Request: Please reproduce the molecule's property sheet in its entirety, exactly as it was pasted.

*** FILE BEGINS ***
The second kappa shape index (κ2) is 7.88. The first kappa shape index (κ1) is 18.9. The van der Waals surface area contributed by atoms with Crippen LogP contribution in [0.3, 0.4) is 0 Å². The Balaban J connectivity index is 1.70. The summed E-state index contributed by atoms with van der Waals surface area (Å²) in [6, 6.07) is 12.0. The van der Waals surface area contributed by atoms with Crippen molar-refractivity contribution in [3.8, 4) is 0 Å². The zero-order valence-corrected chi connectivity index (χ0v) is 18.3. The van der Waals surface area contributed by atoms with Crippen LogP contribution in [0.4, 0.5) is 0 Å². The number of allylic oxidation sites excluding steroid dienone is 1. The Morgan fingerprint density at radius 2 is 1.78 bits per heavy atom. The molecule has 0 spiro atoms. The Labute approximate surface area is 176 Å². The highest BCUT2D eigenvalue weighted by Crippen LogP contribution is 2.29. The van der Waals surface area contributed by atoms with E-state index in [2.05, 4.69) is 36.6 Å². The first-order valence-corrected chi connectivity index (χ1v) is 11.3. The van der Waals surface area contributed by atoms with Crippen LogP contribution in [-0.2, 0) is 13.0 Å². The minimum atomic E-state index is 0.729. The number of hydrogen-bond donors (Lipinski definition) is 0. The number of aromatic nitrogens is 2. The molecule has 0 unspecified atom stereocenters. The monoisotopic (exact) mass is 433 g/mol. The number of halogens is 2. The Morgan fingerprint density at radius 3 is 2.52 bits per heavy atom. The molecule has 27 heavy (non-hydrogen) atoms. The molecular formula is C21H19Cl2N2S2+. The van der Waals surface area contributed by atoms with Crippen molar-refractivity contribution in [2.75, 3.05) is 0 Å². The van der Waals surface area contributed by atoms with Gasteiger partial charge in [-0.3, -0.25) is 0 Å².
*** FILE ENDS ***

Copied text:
The second kappa shape index (κ2) is 7.88. The first kappa shape index (κ1) is 18.9. The van der Waals surface area contributed by atoms with Crippen LogP contribution in [0.3, 0.4) is 0 Å². The Balaban J connectivity index is 1.70. The summed E-state index contributed by atoms with van der Waals surface area (Å²) in [6, 6.07) is 12.0. The van der Waals surface area contributed by atoms with Crippen molar-refractivity contribution in [3.8, 4) is 0 Å². The zero-order valence-corrected chi connectivity index (χ0v) is 18.3. The van der Waals surface area contributed by atoms with Crippen LogP contribution in [0.4, 0.5) is 0 Å². The number of allylic oxidation sites excluding steroid dienone is 1. The Morgan fingerprint density at radius 2 is 1.78 bits per heavy atom. The molecule has 0 spiro atoms. The Labute approximate surface area is 176 Å². The highest BCUT2D eigenvalue weighted by Crippen LogP contribution is 2.29. The van der Waals surface area contributed by atoms with E-state index in [2.05, 4.69) is 36.6 Å². The first-order valence-corrected chi connectivity index (χ1v) is 11.3. The van der Waals surface area contributed by atoms with Crippen LogP contribution in [-0.2, 0) is 13.0 Å². The minimum atomic E-state index is 0.729. The number of hydrogen-bond donors (Lipinski definition) is 0. The number of aromatic nitrogens is 2. The molecule has 0 unspecified atom stereocenters. The monoisotopic (exact) mass is 433 g/mol. The number of halogens is 2. The Morgan fingerprint density at radius 3 is 2.52 bits per heavy atom. The molecule has 27 heavy (non-hydrogen) atoms. The molecular formula is C21H19Cl2N2S2+. The van der Waals surface area contributed by atoms with Crippen molar-refractivity contribution in [2.75, 3.05) is 0 Å². The van der Waals surface area contributed by atoms with Gasteiger partial charge in [-0.3, -0.25) is 0 Å².